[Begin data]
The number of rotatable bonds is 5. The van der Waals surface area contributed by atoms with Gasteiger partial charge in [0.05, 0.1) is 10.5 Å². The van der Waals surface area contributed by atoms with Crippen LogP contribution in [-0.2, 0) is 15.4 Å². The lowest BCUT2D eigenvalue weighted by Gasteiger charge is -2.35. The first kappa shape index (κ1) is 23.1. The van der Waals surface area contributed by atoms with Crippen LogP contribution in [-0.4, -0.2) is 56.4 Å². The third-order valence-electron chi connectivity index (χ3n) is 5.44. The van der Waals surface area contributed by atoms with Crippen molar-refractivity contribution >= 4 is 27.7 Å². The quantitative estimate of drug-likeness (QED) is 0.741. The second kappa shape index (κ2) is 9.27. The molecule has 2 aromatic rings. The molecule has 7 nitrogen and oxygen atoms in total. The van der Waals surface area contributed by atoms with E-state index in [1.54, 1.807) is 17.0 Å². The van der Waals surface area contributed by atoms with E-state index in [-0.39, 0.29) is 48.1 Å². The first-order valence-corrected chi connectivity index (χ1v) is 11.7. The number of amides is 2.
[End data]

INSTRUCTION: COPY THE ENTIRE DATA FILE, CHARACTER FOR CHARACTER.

The number of rotatable bonds is 5. The van der Waals surface area contributed by atoms with Gasteiger partial charge in [0.05, 0.1) is 10.5 Å². The van der Waals surface area contributed by atoms with Crippen LogP contribution in [-0.2, 0) is 15.4 Å². The lowest BCUT2D eigenvalue weighted by Gasteiger charge is -2.35. The first kappa shape index (κ1) is 23.1. The van der Waals surface area contributed by atoms with Crippen LogP contribution in [-0.4, -0.2) is 56.4 Å². The third-order valence-electron chi connectivity index (χ3n) is 5.44. The van der Waals surface area contributed by atoms with Crippen molar-refractivity contribution >= 4 is 27.7 Å². The quantitative estimate of drug-likeness (QED) is 0.741. The second kappa shape index (κ2) is 9.27. The molecule has 2 aromatic rings. The molecule has 7 nitrogen and oxygen atoms in total. The van der Waals surface area contributed by atoms with E-state index in [1.54, 1.807) is 17.0 Å². The van der Waals surface area contributed by atoms with E-state index in [-0.39, 0.29) is 48.1 Å². The first-order valence-corrected chi connectivity index (χ1v) is 11.7. The number of amides is 2.